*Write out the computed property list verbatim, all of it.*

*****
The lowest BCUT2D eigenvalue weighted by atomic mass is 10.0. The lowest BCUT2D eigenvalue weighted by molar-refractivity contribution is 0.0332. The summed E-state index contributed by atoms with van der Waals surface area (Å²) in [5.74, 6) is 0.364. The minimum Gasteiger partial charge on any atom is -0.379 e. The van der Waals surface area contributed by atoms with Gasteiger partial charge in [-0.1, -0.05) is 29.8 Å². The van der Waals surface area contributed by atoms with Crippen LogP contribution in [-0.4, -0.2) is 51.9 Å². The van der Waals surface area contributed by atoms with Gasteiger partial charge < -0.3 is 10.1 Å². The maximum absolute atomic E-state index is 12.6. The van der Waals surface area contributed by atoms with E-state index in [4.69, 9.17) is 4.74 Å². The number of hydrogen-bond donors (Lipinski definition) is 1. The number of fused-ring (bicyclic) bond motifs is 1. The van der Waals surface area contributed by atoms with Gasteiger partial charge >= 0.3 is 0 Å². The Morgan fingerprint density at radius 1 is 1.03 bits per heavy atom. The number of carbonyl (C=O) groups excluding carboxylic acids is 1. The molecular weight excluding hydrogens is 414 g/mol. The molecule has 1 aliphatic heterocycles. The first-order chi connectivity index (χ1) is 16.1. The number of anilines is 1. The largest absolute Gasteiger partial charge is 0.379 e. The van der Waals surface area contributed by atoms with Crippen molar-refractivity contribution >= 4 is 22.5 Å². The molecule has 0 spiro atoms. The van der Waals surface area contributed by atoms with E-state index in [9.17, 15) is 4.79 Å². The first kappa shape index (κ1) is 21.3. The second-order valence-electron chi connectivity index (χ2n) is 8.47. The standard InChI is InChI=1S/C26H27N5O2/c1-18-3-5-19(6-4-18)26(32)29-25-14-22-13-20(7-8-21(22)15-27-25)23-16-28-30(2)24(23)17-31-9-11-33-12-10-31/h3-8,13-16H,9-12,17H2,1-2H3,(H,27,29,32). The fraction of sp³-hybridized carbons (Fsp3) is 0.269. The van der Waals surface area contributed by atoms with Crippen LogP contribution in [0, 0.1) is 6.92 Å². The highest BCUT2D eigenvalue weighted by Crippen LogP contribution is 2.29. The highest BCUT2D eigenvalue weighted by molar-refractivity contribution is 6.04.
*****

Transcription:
The lowest BCUT2D eigenvalue weighted by atomic mass is 10.0. The lowest BCUT2D eigenvalue weighted by molar-refractivity contribution is 0.0332. The summed E-state index contributed by atoms with van der Waals surface area (Å²) in [5.74, 6) is 0.364. The minimum Gasteiger partial charge on any atom is -0.379 e. The van der Waals surface area contributed by atoms with Gasteiger partial charge in [-0.1, -0.05) is 29.8 Å². The van der Waals surface area contributed by atoms with Crippen LogP contribution in [-0.4, -0.2) is 51.9 Å². The van der Waals surface area contributed by atoms with Gasteiger partial charge < -0.3 is 10.1 Å². The maximum absolute atomic E-state index is 12.6. The van der Waals surface area contributed by atoms with E-state index in [4.69, 9.17) is 4.74 Å². The number of hydrogen-bond donors (Lipinski definition) is 1. The number of fused-ring (bicyclic) bond motifs is 1. The van der Waals surface area contributed by atoms with Gasteiger partial charge >= 0.3 is 0 Å². The Morgan fingerprint density at radius 1 is 1.03 bits per heavy atom. The number of carbonyl (C=O) groups excluding carboxylic acids is 1. The molecular weight excluding hydrogens is 414 g/mol. The molecule has 1 aliphatic heterocycles. The first-order chi connectivity index (χ1) is 16.1. The number of anilines is 1. The largest absolute Gasteiger partial charge is 0.379 e. The van der Waals surface area contributed by atoms with Crippen molar-refractivity contribution >= 4 is 22.5 Å². The molecule has 0 spiro atoms. The van der Waals surface area contributed by atoms with E-state index in [9.17, 15) is 4.79 Å². The first kappa shape index (κ1) is 21.3. The second-order valence-electron chi connectivity index (χ2n) is 8.47. The standard InChI is InChI=1S/C26H27N5O2/c1-18-3-5-19(6-4-18)26(32)29-25-14-22-13-20(7-8-21(22)15-27-25)23-16-28-30(2)24(23)17-31-9-11-33-12-10-31/h3-8,13-16H,9-12,17H2,1-2H3,(H,27,29,32). The fraction of sp³-hybridized carbons (Fsp3) is 0.269. The van der Waals surface area contributed by atoms with Crippen LogP contribution in [0, 0.1) is 6.92 Å². The highest BCUT2D eigenvalue weighted by Crippen LogP contribution is 2.29. The highest BCUT2D eigenvalue weighted by molar-refractivity contribution is 6.04.